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Publisher's Summary

When Mike Feinberg and Dave Levin signed up for Teach for America right after college and found themselves utter failures in the classroom, they vowed to remake themselves into superior educators. They did that and more.

In their early twenties, by sheer force of talent and determination never to take no for an answer, they created a wildly successful fifth-grade experience that would grow into the Knowledge Is Power Program (KIPP), which today includes 66 schools in 19 states and the District of Columbia.

KIPP schools incorporate what Feinberg and Levin learned from America's best, most charismatic teachers: lessons need to be lively; school days need to be longer (the KIPP day is nine and a half hours); the completion of homework has to be sacrosanct (KIPP teachers are available by telephone day and night). Chants, songs, and slogans such as "Work hard, be nice" energize the program. Illuminating the ups and downs of the KIPP founders and their students, Mathews gives us something quite rare: a hopeful book about education.

©2009 Jay Mathews (P)2009 HighBridge Company.

Critic Reviews

"A grand example of humanitarianism in the classroom: Naysayers who believe there's no hope for America's inner-city schools haven't met Feinberg and Levin." ( Kirkus Reviews)

What listeners say about Work Hard. Be Nice.

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  • Chuck Day
  • 11-11-10


This book is a great story of dedicated school teachers. It made me want to be the best teacher I can be.

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  • Purple73
  • 27-05-15

Essential to understand KIPP Pedagogy

What made the experience of listening to Work Hard. Be Nice. the most enjoyable?

This is well read (even well acted at points). The KIPP pedagogy is not well-known in the UK and one gains a great insight into the development of this ground-breaking pedagogy which can only serve education professionals well in the development of their wider understanding of teaching.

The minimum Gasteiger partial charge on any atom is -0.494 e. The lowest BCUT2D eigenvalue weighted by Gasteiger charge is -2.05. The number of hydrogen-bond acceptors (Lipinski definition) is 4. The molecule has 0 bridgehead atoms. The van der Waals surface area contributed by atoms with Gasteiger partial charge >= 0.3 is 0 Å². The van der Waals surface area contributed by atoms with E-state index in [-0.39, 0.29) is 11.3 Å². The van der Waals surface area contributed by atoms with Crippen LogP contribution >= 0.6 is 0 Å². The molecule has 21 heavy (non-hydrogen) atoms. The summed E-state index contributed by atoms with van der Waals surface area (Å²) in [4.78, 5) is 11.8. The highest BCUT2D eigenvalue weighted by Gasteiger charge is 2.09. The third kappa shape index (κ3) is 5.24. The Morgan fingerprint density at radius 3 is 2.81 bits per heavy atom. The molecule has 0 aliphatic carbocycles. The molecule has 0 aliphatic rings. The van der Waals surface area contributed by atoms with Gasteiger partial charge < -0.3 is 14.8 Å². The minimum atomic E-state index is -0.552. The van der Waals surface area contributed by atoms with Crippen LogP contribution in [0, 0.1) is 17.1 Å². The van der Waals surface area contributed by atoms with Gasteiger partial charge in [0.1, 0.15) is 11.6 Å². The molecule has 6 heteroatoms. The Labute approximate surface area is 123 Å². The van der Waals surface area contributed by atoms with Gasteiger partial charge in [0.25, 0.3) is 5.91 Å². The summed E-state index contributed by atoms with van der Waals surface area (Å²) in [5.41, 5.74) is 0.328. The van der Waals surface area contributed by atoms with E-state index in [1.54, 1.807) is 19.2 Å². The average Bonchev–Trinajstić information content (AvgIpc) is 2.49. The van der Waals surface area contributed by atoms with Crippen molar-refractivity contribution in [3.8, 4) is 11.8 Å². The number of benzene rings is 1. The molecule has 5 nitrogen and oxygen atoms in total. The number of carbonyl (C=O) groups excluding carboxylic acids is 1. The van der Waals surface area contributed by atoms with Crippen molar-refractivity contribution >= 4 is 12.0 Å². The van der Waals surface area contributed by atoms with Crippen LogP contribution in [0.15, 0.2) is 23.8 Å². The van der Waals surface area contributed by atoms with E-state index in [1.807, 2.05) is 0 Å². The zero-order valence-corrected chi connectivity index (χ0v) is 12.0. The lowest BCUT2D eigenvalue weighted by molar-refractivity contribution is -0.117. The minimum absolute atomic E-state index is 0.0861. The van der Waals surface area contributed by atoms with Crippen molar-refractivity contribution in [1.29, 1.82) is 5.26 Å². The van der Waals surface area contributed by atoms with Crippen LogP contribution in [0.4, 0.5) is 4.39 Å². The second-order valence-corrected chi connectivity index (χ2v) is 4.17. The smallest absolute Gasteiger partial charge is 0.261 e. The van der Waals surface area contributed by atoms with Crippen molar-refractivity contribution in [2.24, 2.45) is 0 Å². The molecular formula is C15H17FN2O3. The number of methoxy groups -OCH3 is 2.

Teachers in the UK will frequently *face-palm* as they recognise (perhaps not coincidentally) some of the controversial pedagogical ideas peddled by the previous Secretary of State for Education (Michael Gove) who appeared to try his utmost to destroy the UK education system in England by returning it to the dark ages.

This is not to say that KIPP is a bad idea at all. It clearly works incredibly well for the culture and community for which it was developed, but it would be a complete disaster in the UK, and it is this level of understanding which the previous Education Secretary failed to achieve in the slightest. KIPP is an amazing niche pedagogy suitable for certain demographics, socio-economic and cultural environments.

That all said, I have taken a lot from this book to use in my own classroom with great effect - especially the language used by teachers towards the children; which is unrelentingly positive and completely unapologetic for its assertive refusal to accept anything but the very best effort from children.

It would have been nice to hear more about the failures in detail as there are a few times when the books sounds a bit more like a publicity brochure for KIPP academies than an even-handed dissection of the phenomenon that is KIPP. These do not detract from the whole book.

Reading this book will enable professionals to develop their own appreciation and understanding of alternative pedagogies.

It is thought provoking and would be an amazing book to read and argue about in staff meetings!

What other book might you compare Work Hard. Be Nice. to, and why?

Never read anything like this.

Which character – as performed by J. Paul Boehmer – was your favourite?

He's good. That's all you need to know.

Was there a moment in the book that particularly moved you?

The way way Ms Ball spoke to a pupil who was daydreaming... The three 'options' she gave him had me leaping up to grab a pen and paper to write my own version (remember this does not translate to all education systems, cultures etc) to use in my own classroom.

Any additional comments?

Buy it. Think about it. Argue about it. Magpie and use what you can.

2 people found this helpful